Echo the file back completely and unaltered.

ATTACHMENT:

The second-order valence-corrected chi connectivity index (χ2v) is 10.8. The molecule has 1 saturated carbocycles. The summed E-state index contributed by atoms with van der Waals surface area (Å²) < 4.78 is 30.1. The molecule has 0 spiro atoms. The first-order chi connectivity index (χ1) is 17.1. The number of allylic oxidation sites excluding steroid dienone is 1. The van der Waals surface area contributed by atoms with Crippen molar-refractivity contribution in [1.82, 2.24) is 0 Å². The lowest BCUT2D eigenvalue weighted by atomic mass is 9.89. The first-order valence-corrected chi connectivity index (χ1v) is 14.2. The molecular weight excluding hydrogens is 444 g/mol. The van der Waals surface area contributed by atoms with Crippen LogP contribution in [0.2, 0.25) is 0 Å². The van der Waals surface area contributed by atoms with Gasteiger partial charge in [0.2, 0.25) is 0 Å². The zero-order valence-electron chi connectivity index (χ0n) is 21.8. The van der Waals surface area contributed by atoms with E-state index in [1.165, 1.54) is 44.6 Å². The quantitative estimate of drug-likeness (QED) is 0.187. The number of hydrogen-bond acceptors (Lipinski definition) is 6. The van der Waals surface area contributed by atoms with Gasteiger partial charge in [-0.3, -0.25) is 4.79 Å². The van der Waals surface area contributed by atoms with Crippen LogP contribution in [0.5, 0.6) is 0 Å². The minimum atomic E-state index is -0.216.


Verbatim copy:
The second-order valence-corrected chi connectivity index (χ2v) is 10.8. The molecule has 1 saturated carbocycles. The summed E-state index contributed by atoms with van der Waals surface area (Å²) < 4.78 is 30.1. The molecule has 0 spiro atoms. The first-order chi connectivity index (χ1) is 17.1. The number of allylic oxidation sites excluding steroid dienone is 1. The van der Waals surface area contributed by atoms with Crippen molar-refractivity contribution in [1.82, 2.24) is 0 Å². The lowest BCUT2D eigenvalue weighted by atomic mass is 9.89. The first-order valence-corrected chi connectivity index (χ1v) is 14.2. The molecular weight excluding hydrogens is 444 g/mol. The van der Waals surface area contributed by atoms with Crippen LogP contribution in [0.2, 0.25) is 0 Å². The van der Waals surface area contributed by atoms with Gasteiger partial charge in [0.2, 0.25) is 0 Å². The zero-order valence-electron chi connectivity index (χ0n) is 21.8. The van der Waals surface area contributed by atoms with E-state index in [1.165, 1.54) is 44.6 Å². The quantitative estimate of drug-likeness (QED) is 0.187. The number of hydrogen-bond acceptors (Lipinski definition) is 6. The van der Waals surface area contributed by atoms with Gasteiger partial charge in [-0.3, -0.25) is 4.79 Å². The van der Waals surface area contributed by atoms with Crippen LogP contribution in [0.5, 0.6) is 0 Å². The minimum atomic E-state index is -0.216.